Nowadays, there are condoms specially designed for people who struggle with CAEP. You can certainly feel the difference with a high-quality condom, and some of the latest advancements in condom technology make them feel as though you're wearing a second skin.
Make sure you also use an appropriate silicone or water-based lubricant to make the experience more enjoyable for both of you!
For performance anxiety issues
One of the best ways to combat CAEP brought on by performance anxiety is to research and prepare. Nerves and anxiety during sex are common, but proper preparation will help give you the confidence to mitigate these responses.
If you've had bad experiences with condom application, it can be hard to get yourself out of that thought cycle, but it is possible!
For worries over condom application, you should spend some time practicing alone.
There's no outside pressure when you're alone; take your time, research how to put a condom on correctly, and try it yourself. The best way to combat lousy technique is to practice!
An excellent way to learn how to combat CAEP-Application is to try solo masturbation with a condom on. It allows you to get used to the feeling of condoms, learn to maintain an erection with one on, and will help you overcome your CAEP when the time comes.
It's also important not to be too hard on yourself. Accidents happen, and even the most experienced condom users can put them on incorrectly, resulting in a wasted condom and a lost erection. It's no big deal!
If you're struggling with performance anxiety that rears its head during sex, recent research has shown that mindfulness exercises can help.
Next time overthinking or anxieties get the better of you, breathe deeply in and out a few times, focusing only on your body and breathing. This common mindfulness technique helps you be in the moment and calms your mind, making you more aware of the sensations you feel rather than the thoughts racing through your head.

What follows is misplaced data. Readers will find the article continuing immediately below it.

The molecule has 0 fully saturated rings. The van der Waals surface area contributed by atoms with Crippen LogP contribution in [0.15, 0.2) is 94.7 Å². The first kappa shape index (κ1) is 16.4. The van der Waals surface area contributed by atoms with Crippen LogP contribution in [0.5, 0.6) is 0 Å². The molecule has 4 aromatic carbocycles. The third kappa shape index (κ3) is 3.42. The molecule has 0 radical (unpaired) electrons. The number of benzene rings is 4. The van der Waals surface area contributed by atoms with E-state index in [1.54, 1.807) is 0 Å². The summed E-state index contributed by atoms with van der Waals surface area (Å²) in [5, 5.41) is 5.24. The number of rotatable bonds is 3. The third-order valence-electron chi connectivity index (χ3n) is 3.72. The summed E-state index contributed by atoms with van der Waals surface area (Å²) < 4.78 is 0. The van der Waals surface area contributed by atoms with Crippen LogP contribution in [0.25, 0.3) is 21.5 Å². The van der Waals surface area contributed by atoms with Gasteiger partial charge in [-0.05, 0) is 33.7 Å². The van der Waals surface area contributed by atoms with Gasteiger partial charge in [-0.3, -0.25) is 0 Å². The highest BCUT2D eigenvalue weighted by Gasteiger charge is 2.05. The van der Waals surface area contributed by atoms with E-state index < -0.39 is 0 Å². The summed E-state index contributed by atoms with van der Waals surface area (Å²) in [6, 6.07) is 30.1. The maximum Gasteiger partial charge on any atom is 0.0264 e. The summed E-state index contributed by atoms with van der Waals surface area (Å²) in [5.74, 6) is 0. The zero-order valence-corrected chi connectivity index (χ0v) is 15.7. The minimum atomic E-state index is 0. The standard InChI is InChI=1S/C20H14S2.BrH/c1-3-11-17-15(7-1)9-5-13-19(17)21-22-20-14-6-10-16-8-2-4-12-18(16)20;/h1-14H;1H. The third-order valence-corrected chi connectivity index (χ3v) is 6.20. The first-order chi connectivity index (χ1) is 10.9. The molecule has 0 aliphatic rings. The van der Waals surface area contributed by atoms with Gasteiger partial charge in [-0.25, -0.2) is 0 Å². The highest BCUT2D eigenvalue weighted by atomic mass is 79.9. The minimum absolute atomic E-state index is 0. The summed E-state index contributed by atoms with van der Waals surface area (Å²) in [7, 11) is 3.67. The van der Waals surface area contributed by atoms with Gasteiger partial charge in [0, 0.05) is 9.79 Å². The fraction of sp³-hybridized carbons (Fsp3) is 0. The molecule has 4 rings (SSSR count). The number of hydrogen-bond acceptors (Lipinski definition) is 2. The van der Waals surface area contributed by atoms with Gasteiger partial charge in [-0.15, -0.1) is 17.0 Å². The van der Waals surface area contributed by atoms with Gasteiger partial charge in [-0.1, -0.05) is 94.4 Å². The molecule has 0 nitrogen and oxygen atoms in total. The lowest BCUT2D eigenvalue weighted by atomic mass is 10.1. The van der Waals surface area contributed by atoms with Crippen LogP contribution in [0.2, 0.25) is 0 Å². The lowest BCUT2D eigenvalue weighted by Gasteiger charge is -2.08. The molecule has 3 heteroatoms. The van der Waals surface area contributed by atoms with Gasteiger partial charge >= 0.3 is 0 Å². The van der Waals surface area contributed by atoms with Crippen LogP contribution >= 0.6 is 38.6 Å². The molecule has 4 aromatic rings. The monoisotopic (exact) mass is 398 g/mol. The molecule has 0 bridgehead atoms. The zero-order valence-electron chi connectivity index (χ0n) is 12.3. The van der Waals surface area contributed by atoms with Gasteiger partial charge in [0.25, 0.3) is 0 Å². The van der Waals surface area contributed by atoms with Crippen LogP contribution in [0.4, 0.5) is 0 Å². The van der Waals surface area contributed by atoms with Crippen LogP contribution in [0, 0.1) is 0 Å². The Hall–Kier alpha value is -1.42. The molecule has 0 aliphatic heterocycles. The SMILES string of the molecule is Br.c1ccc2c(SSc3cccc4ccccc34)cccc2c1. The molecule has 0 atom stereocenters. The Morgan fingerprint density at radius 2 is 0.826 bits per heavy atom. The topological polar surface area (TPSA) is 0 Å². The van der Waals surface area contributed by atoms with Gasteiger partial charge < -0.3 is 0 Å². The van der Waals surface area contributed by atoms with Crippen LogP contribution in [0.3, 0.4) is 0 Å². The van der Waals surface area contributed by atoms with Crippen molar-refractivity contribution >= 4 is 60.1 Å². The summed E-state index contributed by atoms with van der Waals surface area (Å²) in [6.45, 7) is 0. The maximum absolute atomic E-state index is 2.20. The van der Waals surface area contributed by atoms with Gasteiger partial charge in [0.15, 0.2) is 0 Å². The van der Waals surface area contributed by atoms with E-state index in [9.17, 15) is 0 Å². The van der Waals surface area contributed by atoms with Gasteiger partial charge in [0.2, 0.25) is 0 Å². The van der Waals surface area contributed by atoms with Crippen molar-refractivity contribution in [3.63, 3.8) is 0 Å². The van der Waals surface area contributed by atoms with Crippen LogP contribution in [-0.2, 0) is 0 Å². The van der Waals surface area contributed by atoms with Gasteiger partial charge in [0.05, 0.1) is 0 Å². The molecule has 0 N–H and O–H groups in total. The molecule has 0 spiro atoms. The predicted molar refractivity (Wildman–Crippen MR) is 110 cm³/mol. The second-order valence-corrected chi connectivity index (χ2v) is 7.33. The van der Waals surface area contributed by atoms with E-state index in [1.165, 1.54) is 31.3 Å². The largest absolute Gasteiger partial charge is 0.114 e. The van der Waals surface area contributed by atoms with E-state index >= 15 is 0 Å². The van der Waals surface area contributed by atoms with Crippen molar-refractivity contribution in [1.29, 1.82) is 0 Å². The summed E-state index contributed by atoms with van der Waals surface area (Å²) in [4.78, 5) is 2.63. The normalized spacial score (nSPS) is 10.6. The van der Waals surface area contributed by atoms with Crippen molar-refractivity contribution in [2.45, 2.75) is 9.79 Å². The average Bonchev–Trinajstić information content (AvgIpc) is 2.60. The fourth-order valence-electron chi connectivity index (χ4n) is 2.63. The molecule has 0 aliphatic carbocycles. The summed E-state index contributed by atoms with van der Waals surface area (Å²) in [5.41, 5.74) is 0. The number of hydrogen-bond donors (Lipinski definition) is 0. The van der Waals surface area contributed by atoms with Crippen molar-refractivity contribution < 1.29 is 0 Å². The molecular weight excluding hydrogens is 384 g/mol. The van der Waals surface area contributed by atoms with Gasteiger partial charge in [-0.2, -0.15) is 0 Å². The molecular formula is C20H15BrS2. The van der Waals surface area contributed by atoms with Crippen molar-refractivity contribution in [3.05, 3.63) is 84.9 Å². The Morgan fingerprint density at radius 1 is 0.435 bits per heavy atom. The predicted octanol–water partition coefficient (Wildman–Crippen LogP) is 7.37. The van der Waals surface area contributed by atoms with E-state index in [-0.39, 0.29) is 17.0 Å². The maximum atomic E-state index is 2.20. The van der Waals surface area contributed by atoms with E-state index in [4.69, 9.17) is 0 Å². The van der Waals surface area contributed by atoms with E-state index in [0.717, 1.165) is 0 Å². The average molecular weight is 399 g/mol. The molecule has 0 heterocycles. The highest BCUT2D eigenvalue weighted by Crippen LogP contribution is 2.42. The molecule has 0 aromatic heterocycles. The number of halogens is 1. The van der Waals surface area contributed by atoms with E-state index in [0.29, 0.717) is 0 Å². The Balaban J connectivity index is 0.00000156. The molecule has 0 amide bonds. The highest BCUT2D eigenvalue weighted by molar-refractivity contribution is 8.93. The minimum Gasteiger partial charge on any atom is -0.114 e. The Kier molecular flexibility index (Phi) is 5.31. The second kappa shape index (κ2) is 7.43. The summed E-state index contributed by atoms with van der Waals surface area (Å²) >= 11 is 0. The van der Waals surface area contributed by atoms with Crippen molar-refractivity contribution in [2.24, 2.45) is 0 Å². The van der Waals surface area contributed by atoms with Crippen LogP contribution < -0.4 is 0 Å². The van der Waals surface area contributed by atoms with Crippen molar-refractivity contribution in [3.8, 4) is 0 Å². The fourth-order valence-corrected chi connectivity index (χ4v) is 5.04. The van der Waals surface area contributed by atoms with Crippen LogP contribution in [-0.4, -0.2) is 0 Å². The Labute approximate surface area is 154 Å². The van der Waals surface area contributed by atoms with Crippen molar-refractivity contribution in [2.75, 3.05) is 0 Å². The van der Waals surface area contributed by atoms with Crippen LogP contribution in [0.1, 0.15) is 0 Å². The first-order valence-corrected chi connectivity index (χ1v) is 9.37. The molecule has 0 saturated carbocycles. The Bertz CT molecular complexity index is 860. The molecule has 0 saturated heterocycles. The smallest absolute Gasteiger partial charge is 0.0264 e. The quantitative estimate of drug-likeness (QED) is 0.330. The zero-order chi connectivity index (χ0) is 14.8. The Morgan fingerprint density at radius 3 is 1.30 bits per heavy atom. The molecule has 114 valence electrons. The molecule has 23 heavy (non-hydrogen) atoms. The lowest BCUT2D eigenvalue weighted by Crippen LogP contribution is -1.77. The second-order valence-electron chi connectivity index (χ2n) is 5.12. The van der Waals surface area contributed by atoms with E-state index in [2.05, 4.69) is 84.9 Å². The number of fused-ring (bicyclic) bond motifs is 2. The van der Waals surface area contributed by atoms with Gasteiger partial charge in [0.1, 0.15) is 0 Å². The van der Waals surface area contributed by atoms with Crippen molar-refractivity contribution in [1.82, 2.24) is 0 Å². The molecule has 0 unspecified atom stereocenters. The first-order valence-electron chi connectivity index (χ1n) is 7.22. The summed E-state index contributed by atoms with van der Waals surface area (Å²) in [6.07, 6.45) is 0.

Communicate with your partner
While it might feel embarrassing to talk about, having an open and honest conversation with your partner about your erection difficulties will reduce your anxiety.
Often your partner may think they're the problem, so it's best for both of your comforts that you talk about these issues.
Once your partner knows about your CAEP, you can begin to take things slowly during sex, and you'll have that extra support from your partner. You won't feel as pressured while putting a condom on, and this will work wonders for any performance anxiety or CAEP.
If you've talked to your partner about CAEP, you may find it helps to integrate condom application into foreplay. Your partner can stimulate you as you unwrap the condom, or they can even put it on you while you stimulate each other.
All it takes is one good experience with a condom to break that negative cycle of anxiety-induced CAEP.
Explore the World of sexual intimacy and relationship with your partner